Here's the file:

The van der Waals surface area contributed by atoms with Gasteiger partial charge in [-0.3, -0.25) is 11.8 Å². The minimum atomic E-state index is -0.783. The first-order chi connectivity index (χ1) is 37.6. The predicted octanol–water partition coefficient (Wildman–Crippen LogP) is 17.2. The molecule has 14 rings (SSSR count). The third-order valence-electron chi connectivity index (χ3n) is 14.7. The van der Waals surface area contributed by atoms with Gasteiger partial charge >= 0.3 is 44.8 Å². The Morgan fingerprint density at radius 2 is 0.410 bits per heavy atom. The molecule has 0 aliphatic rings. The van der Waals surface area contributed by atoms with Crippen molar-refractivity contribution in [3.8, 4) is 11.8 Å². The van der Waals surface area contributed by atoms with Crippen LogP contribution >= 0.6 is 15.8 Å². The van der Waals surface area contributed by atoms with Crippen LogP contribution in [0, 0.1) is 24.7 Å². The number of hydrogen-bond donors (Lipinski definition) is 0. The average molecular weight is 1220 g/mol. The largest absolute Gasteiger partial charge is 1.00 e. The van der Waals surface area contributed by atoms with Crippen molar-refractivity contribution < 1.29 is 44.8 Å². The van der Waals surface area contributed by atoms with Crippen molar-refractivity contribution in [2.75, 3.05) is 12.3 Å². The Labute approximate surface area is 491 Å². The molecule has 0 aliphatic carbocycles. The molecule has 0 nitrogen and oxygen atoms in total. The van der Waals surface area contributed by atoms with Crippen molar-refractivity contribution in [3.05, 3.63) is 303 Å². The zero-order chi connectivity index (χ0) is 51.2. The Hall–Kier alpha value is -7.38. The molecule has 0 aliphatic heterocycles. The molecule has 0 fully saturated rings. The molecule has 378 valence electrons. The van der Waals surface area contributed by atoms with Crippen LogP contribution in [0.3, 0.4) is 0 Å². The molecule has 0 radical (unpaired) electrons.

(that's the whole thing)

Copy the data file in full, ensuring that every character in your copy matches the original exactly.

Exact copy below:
The van der Waals surface area contributed by atoms with Gasteiger partial charge in [-0.3, -0.25) is 11.8 Å². The minimum atomic E-state index is -0.783. The first-order chi connectivity index (χ1) is 37.6. The predicted octanol–water partition coefficient (Wildman–Crippen LogP) is 17.2. The molecule has 14 rings (SSSR count). The third-order valence-electron chi connectivity index (χ3n) is 14.7. The van der Waals surface area contributed by atoms with Gasteiger partial charge >= 0.3 is 44.8 Å². The Morgan fingerprint density at radius 2 is 0.410 bits per heavy atom. The molecule has 0 aliphatic rings. The van der Waals surface area contributed by atoms with Crippen molar-refractivity contribution in [3.8, 4) is 11.8 Å². The van der Waals surface area contributed by atoms with Crippen LogP contribution >= 0.6 is 15.8 Å². The van der Waals surface area contributed by atoms with Crippen LogP contribution in [0, 0.1) is 24.7 Å². The number of hydrogen-bond donors (Lipinski definition) is 0. The average molecular weight is 1220 g/mol. The largest absolute Gasteiger partial charge is 1.00 e. The van der Waals surface area contributed by atoms with Crippen molar-refractivity contribution < 1.29 is 44.8 Å². The van der Waals surface area contributed by atoms with Crippen molar-refractivity contribution in [2.75, 3.05) is 12.3 Å². The Labute approximate surface area is 491 Å². The molecule has 0 aliphatic carbocycles. The molecule has 0 nitrogen and oxygen atoms in total. The van der Waals surface area contributed by atoms with Crippen molar-refractivity contribution in [3.05, 3.63) is 303 Å². The zero-order chi connectivity index (χ0) is 51.2. The Hall–Kier alpha value is -7.38. The molecule has 0 aliphatic heterocycles. The molecule has 0 fully saturated rings. The molecule has 378 valence electrons. The van der Waals surface area contributed by atoms with Crippen LogP contribution in [0.3, 0.4) is 0 Å². The molecule has 0 radical (unpaired) electrons.